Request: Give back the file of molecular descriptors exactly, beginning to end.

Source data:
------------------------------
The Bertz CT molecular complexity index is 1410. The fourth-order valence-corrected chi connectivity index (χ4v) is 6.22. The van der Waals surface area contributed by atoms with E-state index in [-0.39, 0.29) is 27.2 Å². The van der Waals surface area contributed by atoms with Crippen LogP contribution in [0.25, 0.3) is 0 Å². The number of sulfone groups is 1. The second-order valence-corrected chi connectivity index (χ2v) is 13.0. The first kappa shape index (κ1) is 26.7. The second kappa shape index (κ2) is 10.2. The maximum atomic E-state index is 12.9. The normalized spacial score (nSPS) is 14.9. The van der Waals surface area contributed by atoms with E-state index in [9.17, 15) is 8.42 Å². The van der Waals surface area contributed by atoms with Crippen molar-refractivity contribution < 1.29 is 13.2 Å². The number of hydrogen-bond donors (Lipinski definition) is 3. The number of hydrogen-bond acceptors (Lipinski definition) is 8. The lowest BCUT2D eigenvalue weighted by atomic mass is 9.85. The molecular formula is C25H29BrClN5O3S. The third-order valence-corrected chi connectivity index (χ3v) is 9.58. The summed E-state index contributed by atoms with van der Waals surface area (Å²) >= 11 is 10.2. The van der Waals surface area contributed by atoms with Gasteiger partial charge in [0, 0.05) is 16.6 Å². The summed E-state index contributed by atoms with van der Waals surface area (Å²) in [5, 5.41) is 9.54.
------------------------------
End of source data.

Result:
The Bertz CT molecular complexity index is 1410. The fourth-order valence-corrected chi connectivity index (χ4v) is 6.22. The van der Waals surface area contributed by atoms with E-state index in [-0.39, 0.29) is 27.2 Å². The van der Waals surface area contributed by atoms with Crippen LogP contribution in [0.25, 0.3) is 0 Å². The number of sulfone groups is 1. The second-order valence-corrected chi connectivity index (χ2v) is 13.0. The first kappa shape index (κ1) is 26.7. The second kappa shape index (κ2) is 10.2. The maximum atomic E-state index is 12.9. The normalized spacial score (nSPS) is 14.9. The van der Waals surface area contributed by atoms with E-state index in [9.17, 15) is 8.42 Å². The van der Waals surface area contributed by atoms with Crippen molar-refractivity contribution < 1.29 is 13.2 Å². The number of hydrogen-bond donors (Lipinski definition) is 3. The number of hydrogen-bond acceptors (Lipinski definition) is 8. The lowest BCUT2D eigenvalue weighted by atomic mass is 9.85. The molecular formula is C25H29BrClN5O3S. The third-order valence-corrected chi connectivity index (χ3v) is 9.58. The summed E-state index contributed by atoms with van der Waals surface area (Å²) >= 11 is 10.2. The van der Waals surface area contributed by atoms with Gasteiger partial charge in [0, 0.05) is 16.6 Å². The summed E-state index contributed by atoms with van der Waals surface area (Å²) in [5, 5.41) is 9.54.